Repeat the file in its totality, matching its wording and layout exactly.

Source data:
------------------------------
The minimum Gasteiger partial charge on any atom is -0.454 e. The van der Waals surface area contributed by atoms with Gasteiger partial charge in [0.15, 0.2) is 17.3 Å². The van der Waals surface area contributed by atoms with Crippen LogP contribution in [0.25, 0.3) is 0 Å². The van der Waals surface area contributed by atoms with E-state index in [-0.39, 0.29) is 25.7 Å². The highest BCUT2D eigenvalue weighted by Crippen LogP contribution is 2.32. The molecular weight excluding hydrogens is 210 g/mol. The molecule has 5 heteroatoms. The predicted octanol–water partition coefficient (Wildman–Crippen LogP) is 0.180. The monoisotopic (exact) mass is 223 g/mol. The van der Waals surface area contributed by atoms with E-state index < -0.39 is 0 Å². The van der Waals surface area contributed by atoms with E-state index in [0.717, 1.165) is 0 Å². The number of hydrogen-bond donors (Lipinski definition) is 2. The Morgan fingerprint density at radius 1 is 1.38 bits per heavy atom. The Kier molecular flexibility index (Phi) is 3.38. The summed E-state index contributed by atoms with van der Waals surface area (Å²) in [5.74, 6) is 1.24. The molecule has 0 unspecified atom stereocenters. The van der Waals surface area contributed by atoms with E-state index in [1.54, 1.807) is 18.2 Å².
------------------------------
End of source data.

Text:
The minimum Gasteiger partial charge on any atom is -0.454 e. The van der Waals surface area contributed by atoms with Gasteiger partial charge in [0.15, 0.2) is 17.3 Å². The van der Waals surface area contributed by atoms with Crippen LogP contribution in [0.25, 0.3) is 0 Å². The van der Waals surface area contributed by atoms with E-state index in [-0.39, 0.29) is 25.7 Å². The highest BCUT2D eigenvalue weighted by Crippen LogP contribution is 2.32. The molecular weight excluding hydrogens is 210 g/mol. The molecule has 5 heteroatoms. The predicted octanol–water partition coefficient (Wildman–Crippen LogP) is 0.180. The monoisotopic (exact) mass is 223 g/mol. The van der Waals surface area contributed by atoms with E-state index < -0.39 is 0 Å². The van der Waals surface area contributed by atoms with E-state index in [0.717, 1.165) is 0 Å². The number of hydrogen-bond donors (Lipinski definition) is 2. The Morgan fingerprint density at radius 1 is 1.38 bits per heavy atom. The Kier molecular flexibility index (Phi) is 3.38. The summed E-state index contributed by atoms with van der Waals surface area (Å²) in [5.74, 6) is 1.24. The molecule has 0 unspecified atom stereocenters. The van der Waals surface area contributed by atoms with E-state index in [1.54, 1.807) is 18.2 Å².